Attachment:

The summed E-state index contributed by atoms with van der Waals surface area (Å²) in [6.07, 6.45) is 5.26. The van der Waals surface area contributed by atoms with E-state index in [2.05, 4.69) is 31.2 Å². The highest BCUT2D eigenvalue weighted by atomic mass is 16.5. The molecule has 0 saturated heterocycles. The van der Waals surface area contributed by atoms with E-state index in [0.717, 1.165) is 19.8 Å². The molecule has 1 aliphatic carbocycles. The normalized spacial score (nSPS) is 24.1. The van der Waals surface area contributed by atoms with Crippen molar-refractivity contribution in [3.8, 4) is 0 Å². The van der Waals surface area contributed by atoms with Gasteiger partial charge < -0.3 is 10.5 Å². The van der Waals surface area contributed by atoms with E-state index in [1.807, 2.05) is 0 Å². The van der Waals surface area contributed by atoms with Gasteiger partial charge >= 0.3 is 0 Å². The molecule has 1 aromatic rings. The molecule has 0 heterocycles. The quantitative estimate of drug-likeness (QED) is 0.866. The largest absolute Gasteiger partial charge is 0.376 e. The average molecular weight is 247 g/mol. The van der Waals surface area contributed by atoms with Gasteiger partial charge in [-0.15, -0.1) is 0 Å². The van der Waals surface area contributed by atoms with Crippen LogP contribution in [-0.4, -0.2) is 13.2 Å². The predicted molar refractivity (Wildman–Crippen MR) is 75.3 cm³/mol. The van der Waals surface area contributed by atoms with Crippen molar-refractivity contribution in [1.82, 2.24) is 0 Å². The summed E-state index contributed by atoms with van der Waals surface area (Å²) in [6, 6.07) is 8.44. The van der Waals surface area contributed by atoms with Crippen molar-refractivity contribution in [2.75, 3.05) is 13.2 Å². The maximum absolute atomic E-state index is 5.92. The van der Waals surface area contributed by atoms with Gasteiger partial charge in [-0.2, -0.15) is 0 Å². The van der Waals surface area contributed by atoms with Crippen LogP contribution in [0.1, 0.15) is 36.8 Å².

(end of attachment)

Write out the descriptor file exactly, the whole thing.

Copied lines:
The summed E-state index contributed by atoms with van der Waals surface area (Å²) in [6.07, 6.45) is 5.26. The van der Waals surface area contributed by atoms with E-state index in [2.05, 4.69) is 31.2 Å². The highest BCUT2D eigenvalue weighted by atomic mass is 16.5. The molecule has 0 saturated heterocycles. The van der Waals surface area contributed by atoms with E-state index in [0.717, 1.165) is 19.8 Å². The molecule has 1 aliphatic carbocycles. The normalized spacial score (nSPS) is 24.1. The van der Waals surface area contributed by atoms with Crippen molar-refractivity contribution in [3.8, 4) is 0 Å². The van der Waals surface area contributed by atoms with Gasteiger partial charge < -0.3 is 10.5 Å². The van der Waals surface area contributed by atoms with E-state index in [1.807, 2.05) is 0 Å². The van der Waals surface area contributed by atoms with Gasteiger partial charge >= 0.3 is 0 Å². The molecule has 1 aromatic rings. The molecule has 0 heterocycles. The quantitative estimate of drug-likeness (QED) is 0.866. The largest absolute Gasteiger partial charge is 0.376 e. The average molecular weight is 247 g/mol. The van der Waals surface area contributed by atoms with Gasteiger partial charge in [-0.15, -0.1) is 0 Å². The van der Waals surface area contributed by atoms with Crippen LogP contribution in [-0.4, -0.2) is 13.2 Å². The predicted molar refractivity (Wildman–Crippen MR) is 75.3 cm³/mol. The van der Waals surface area contributed by atoms with Crippen molar-refractivity contribution in [1.82, 2.24) is 0 Å². The summed E-state index contributed by atoms with van der Waals surface area (Å²) in [6, 6.07) is 8.44. The van der Waals surface area contributed by atoms with Crippen molar-refractivity contribution in [2.75, 3.05) is 13.2 Å². The maximum absolute atomic E-state index is 5.92. The van der Waals surface area contributed by atoms with Gasteiger partial charge in [-0.2, -0.15) is 0 Å². The van der Waals surface area contributed by atoms with Crippen LogP contribution in [0.1, 0.15) is 36.8 Å².